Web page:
SARS-CoV-2 in vitro infections
The day before infection, Huh-7.5 cells were seeded into 96-well plates at a density of 7.5 × 103 cells per well. The next day, recombinant APOE2, APOE3, APOE4 (21-9195, 21-9189, 21-9190; Tonbo Biosciences) or BSA (A9576, Sigma) as control was added to the wells at a concentration of 10 µg ml−1, followed by infection with SARS-CoV-2 (WA1/2020) at an MOI of 0.01 PFU per cell. Cells were then incubated at 33 °C for 48 h. Next, they were fixed by adding an equal volume of 7% formaldehyde to the wells and subsequently permeabilized with 0.1% Triton X-100 for 10 min. After extensive washing, SARS-CoV-2-infected cells were incubated for 1 h at room temperature with blocking solution of 5% goat serum in PBS (005–000-121, Jackson ImmunoResearch). A rabbit polyclonal anti-SARS-CoV-2 nucleocapsid antibody (GTX135357,GeneTex) was added to the cells at 1:1,000 dilution in blocking solution and incubated at 4 °C overnight. A goat anti-rabbit AlexaFluor 594 (A-11012, Life Technologies) was used as a secondary antibody at a 1:2,000 dilution. Nuclei were stained with Hoechst 33342 (62249, Thermo Fisher) at a 1 µg ml−1 dilution. Images were acquired with a fluorescence microscope and analysed using ImageXpress Micro XLS (Molecular Devices). All SARS-CoV-2 experiments were carried out in a BSL-3 laboratory.
Analysis of the UK Biobank
APOE genotyping results as determined by the rs7412 and rs429358 single nucleotide polymorphisms were downloaded from the UK Biobank49. Clinical data, including SARS-CoV-2 test results and survival data, were downloaded from the UK Biobank data portal on 22 June 2021. For survival analyses, in patients with multiple tests the earliest positive test result was used as day zero of infection and COVID-19-associated death was recorded if the death cause was ICD10-coded as U07.1 or U07.2. Out of 502,619 patients, APOE genotype could be determined in 413,219 patients. A total of 77,221 participants had SARS-CoV-2 test results available, and 16,562 patients of these were tested positive at least once (Extended Data Fig. 7a). APOE2/APOE4 heterozygous patients (n = 10,456) were excluded from analyses except for summary statistics shown in Extended Data Fig. 7a. For visualization purposes, survival data were truncated at 40 days. To account for genetic ancestry, the first ten genetic principal components as provided by the UK Biobank were included in a multivariate analysis. To restrict the analyses to individuals of European genetic ancestry, field 22006 provided by UK Biobank was used.
R v4.1.0 was used for data visualization and analyses. Statistical tests and sample sizes are listed in the respective figure legends. Unless otherwise noted, data are expressed as mean ± standard error of the mean. For boxplots, hinges represent the first and third quartiles, whiskers extend to the smallest and largest value within 1.5 times the interquartile ranges of the hinges, and points represent individual mice. Survival analyses were performed using the R packages survival and survminer; summary tables were compiled using the gtsummary package. Multivariate analyses were performed according to a Cox proportional hazards model using the survival package and visualized with the forestmodel package. A significant difference was concluded at P < 0.05 in all figures.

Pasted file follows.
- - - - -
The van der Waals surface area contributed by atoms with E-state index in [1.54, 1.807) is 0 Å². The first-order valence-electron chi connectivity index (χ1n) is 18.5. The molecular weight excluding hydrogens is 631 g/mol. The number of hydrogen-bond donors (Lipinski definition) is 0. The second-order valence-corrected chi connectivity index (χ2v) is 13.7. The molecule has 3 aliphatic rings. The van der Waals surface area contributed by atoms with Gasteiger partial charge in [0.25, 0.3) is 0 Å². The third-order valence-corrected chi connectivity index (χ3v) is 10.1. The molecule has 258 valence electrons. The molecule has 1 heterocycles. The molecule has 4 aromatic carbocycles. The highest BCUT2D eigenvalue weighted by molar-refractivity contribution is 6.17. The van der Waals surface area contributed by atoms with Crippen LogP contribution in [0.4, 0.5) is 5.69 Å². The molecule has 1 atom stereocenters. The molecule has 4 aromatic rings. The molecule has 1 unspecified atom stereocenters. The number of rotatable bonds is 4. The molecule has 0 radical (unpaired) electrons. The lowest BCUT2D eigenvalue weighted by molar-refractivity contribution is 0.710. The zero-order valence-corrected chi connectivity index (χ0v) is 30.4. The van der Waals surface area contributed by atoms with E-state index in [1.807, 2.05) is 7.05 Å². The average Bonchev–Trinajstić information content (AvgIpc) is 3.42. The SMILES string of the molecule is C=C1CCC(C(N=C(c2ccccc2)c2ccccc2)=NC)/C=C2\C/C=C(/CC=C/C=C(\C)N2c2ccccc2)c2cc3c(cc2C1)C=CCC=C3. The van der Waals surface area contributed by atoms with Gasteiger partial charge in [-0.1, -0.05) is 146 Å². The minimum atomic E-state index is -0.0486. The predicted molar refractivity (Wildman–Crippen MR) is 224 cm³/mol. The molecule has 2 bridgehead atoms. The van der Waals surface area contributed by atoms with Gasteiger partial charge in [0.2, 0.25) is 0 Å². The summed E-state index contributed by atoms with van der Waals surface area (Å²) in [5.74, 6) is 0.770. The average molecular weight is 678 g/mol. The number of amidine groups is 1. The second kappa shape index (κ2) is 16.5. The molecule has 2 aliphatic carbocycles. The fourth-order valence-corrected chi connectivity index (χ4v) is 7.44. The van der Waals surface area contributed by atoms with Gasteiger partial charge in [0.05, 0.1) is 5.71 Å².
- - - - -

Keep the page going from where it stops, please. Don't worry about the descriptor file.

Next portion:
Further information on research design is available in the Nature Research Reporting Summary linked to this article.
Bulk RNA-sequencing and single-cell RNA-sequencing data have been deposited at the Gene Expression Omnibus under accession numbers GSE184289 and GSE199498, respectively. All data from the UK Biobank is publicly available at https://www.ukbiobank.ac.uk. MSigDB is publicly available at http://www.gsea-msigdb.org. Source data are provided with this paper.
Code is publicly available at https://github.com/benostendorf/ostendorf_etal_2022.
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We are grateful to members of the laboratory of S.F.T. and to D. Mucida for comments on previous versions of the manuscript. We thank Rockefeller University Resource Centers for assistance: V. Francis and other veterinary staff of the Comparative Bioscience Center for animal husbandry and care, C. Zhao, C. Lai and staff at the Genomics Resource Center for assistance with RNA sequencing, and G. McNab for advice on biosafety measures. We thank the Laboratory of Comparative Pathology for histopathology support (with funding from NIH Core Grant P30 CA008748), the group of R. Baric for generating the mouse-adapted SARS-CoV-2 MA10 strain and making it available to the scientific community, and R. Yamin for experimental advice. We thank the NIH Tetramer Core Facility for providing BV421-labelled SARS-CoV-2 S 539–546 tetramer (H-2K(b)). This work was supported by the Pershing Square Innovation Fund. B.N.O. was supported by a Max Eder grant of the German Cancer Aid (reference 70114327) and the David Rockefeller Graduate Program in Bioscience, and is a fellow of the Digital Clinician Scientist Program at BIH-Charité. J.B. was supported by a scholarship from the German National Academic Foundation. M.A.P. was supported in part by the National Center for Advancing Translational Sciences, NIH, through Rockefeller University, Grant UL1 TR001866. S.F.T. was supported by the Black Family Foundation, The Rockefeller Center for Human Metastasis Research and The Breast Cancer Research Foundation. C.M.R. was supported by the G. Harold and Leila Y. Mathers Charitable Foundation, the Bawd Foundation and Fast Grants, a part of Emergent Ventures at the Mercatus Center, George Mason University. Human data analyses were conducted using the UK Biobank Resource under application number 62709.